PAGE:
Song: "Behind These Hazel Eyes"
Artist: Kelly Clarkson
Written by: Kelly Clarkson/Martin Sandberg/Lukasz Gottwald
Lyrical content: it's none of your business what a wreck I currently am because of you; since u been gone, I've been struggling, actually
Where used: verse, chorus
I like Kelly Clarkson. It took me a good long while to come to grips with this fact. The only time I watched American Idol during the first season was the final performance episode out of sheer curiosity, and just about the only thing I took from it was how much I loathed "A Moment Like This" and "Before Your Love." (Little did I know that those would be the high water marks of Idol coronation songs.) So I more or less missed the entire first wave of Clarksonmania, which meant that by the time I'd finally succumbed to the numbing opiate of Idol and came across her performance of "Since U Been Gone" on the Kelly, Ruben & Fantasia: Home for Christmas special (which was, if not the debut of the song, at least very, very close to it), I wasn't quite prepared for the shock of realizing that I... I liked this song. A song by an American Idol winner. It was so unthinkable that I actually had a conversation months later with a friend where I laid out my internal struggle – my genuine struggle – over the fact that I really wanted to buy Breakaway despite the fact that I could never, ever allow myself to do so. She rightly told me to get over myself, and I broke down and purchased the thing, at which point I cursed the snobbery that had kept me at arm's length from a terrific pop album by someone who has proven herself to be a terrific pop singer.
I don't think there's any disputing that point these days. When even a die-hard indie DIYer like Ted Leo unapologetically (and unironically) covers Clarkson in concert, you know that the old knee-jerk rules stating that Idol and all it touches is anathema to art (or at least quality pop) no longer apply. "Behind These Hazel Eyes" covers the same theme as "Since U Been Gone" – she was in love, she was wronged, her independence is her vindication – but there's a rawness just underneath her defiance. Unlike in "Since U Been Gone," she's been shattered by the experience and is trying to put herself back together again, though she'll be damned if she lets him see that.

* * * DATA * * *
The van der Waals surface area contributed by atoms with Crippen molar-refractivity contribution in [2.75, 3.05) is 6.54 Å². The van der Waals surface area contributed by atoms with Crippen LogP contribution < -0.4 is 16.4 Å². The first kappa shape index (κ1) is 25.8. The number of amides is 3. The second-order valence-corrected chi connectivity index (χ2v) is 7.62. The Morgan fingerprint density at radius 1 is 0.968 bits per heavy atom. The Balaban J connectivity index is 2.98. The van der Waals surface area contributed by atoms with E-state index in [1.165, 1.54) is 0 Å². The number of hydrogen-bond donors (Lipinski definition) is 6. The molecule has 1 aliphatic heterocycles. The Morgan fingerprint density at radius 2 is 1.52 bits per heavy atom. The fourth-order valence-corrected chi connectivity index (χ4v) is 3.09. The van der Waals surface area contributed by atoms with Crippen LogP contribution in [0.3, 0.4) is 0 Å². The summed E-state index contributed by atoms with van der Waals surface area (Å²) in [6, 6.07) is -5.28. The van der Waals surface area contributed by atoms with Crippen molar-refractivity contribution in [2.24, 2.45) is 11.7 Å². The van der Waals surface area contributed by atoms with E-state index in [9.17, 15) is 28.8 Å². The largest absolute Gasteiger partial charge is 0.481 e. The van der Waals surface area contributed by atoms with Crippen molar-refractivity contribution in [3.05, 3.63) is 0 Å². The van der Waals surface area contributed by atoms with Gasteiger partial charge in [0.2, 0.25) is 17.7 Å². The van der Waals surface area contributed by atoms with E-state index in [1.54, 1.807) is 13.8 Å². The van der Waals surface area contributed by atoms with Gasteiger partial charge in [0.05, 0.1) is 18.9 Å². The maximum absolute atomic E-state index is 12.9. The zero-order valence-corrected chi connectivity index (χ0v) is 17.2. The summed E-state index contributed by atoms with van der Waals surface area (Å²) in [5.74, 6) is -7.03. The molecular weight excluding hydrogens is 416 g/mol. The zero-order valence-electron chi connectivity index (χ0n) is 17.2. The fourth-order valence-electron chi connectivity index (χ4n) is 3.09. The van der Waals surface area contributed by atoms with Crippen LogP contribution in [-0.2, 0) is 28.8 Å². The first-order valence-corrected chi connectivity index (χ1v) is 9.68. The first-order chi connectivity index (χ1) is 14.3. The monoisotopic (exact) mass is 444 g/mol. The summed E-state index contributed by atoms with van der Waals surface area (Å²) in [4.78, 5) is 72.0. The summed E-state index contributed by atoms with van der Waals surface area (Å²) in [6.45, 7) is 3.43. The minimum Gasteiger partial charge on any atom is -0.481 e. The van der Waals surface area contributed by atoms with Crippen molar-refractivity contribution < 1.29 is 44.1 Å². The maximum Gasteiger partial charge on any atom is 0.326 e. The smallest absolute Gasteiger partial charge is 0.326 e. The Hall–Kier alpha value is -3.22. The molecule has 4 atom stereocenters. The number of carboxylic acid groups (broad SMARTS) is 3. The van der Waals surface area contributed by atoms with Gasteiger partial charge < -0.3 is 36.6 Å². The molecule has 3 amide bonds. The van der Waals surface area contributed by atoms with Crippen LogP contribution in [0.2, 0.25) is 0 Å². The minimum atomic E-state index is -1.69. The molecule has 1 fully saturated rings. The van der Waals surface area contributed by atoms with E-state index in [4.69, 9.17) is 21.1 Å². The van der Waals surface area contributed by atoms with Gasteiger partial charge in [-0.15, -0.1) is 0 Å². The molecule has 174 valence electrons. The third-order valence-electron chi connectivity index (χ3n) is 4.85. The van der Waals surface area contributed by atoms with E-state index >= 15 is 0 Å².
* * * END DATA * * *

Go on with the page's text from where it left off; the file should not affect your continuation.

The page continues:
The difference is evident in the music, too. While "Since U Been Gone" pings, chugs and ultimately explodes in triumph, "Behind These Hazel Eyes" slams and grinds. When Clarkson howls, it's not out of liberation (she may have let the guy go, but she's far from free) but out of frustration: she's insisting on controlling the narrative of the breakup even as her own roiling emotions threaten to undermine what she's desperately trying to present to her ex and the world. (Both lyrically and musically, the song is the clearest anticipation of the emotional exorcism of My December, Clarkson's fatally flawed but still unfairly maligned followup.) Her anguish is supported not only by the SFCP but by the way it's used. The verse is ambiguous, hinting at the SFCP but never quite offering enough information to be sure until the bass comes in and locks it down, and the bulk of the chorus is a cathartic rush of power chords, a tough but measured glare that seems to lay Clarkson's cards on the table. Then comes the hook at end of the chorus, where the SFCP remains but the rhythm fractures, pouring out at an unfettered skip as she reveals the one thing that she's been trying so hard to keep hidden.
Full song: Kelly Clarkson, "Behind These Hazel Eyes"
Listen to the SFCP clip for this song